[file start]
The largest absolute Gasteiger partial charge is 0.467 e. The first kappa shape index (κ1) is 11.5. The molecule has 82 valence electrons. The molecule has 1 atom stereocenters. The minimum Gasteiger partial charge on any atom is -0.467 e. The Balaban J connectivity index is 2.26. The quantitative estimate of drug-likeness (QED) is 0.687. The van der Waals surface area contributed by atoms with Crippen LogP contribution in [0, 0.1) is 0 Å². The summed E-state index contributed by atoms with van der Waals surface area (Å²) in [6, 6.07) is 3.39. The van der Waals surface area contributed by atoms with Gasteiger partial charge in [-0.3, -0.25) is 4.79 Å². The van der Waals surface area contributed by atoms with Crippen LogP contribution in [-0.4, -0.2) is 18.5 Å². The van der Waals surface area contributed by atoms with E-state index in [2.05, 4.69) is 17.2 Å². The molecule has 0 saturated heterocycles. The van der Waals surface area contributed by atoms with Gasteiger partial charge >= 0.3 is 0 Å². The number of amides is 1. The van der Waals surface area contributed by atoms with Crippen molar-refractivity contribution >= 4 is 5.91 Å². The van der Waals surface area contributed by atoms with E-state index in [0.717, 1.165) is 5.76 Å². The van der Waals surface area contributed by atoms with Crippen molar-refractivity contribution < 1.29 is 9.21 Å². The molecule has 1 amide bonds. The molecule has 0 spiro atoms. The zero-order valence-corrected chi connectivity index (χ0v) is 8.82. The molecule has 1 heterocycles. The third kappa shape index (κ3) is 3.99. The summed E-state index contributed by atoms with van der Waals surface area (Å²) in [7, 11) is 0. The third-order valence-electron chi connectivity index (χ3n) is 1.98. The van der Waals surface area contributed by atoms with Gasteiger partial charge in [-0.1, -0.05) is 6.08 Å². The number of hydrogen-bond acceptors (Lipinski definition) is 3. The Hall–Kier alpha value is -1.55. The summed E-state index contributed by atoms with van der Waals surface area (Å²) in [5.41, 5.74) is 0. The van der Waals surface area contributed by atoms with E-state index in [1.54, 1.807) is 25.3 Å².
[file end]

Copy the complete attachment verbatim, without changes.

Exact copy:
The largest absolute Gasteiger partial charge is 0.467 e. The first kappa shape index (κ1) is 11.5. The molecule has 82 valence electrons. The molecule has 1 atom stereocenters. The minimum Gasteiger partial charge on any atom is -0.467 e. The Balaban J connectivity index is 2.26. The quantitative estimate of drug-likeness (QED) is 0.687. The van der Waals surface area contributed by atoms with Crippen LogP contribution in [0, 0.1) is 0 Å². The summed E-state index contributed by atoms with van der Waals surface area (Å²) in [6, 6.07) is 3.39. The van der Waals surface area contributed by atoms with Gasteiger partial charge in [-0.3, -0.25) is 4.79 Å². The van der Waals surface area contributed by atoms with Crippen LogP contribution in [-0.4, -0.2) is 18.5 Å². The van der Waals surface area contributed by atoms with E-state index in [2.05, 4.69) is 17.2 Å². The molecule has 0 saturated heterocycles. The van der Waals surface area contributed by atoms with Gasteiger partial charge >= 0.3 is 0 Å². The number of amides is 1. The van der Waals surface area contributed by atoms with Crippen molar-refractivity contribution >= 4 is 5.91 Å². The van der Waals surface area contributed by atoms with E-state index in [0.717, 1.165) is 5.76 Å². The van der Waals surface area contributed by atoms with Crippen molar-refractivity contribution < 1.29 is 9.21 Å². The molecule has 1 amide bonds. The molecule has 0 spiro atoms. The zero-order valence-corrected chi connectivity index (χ0v) is 8.82. The molecule has 1 heterocycles. The third kappa shape index (κ3) is 3.99. The summed E-state index contributed by atoms with van der Waals surface area (Å²) in [7, 11) is 0. The third-order valence-electron chi connectivity index (χ3n) is 1.98. The van der Waals surface area contributed by atoms with Gasteiger partial charge in [-0.1, -0.05) is 6.08 Å². The number of hydrogen-bond acceptors (Lipinski definition) is 3. The Hall–Kier alpha value is -1.55. The summed E-state index contributed by atoms with van der Waals surface area (Å²) in [5.41, 5.74) is 0. The van der Waals surface area contributed by atoms with E-state index in [1.54, 1.807) is 25.3 Å².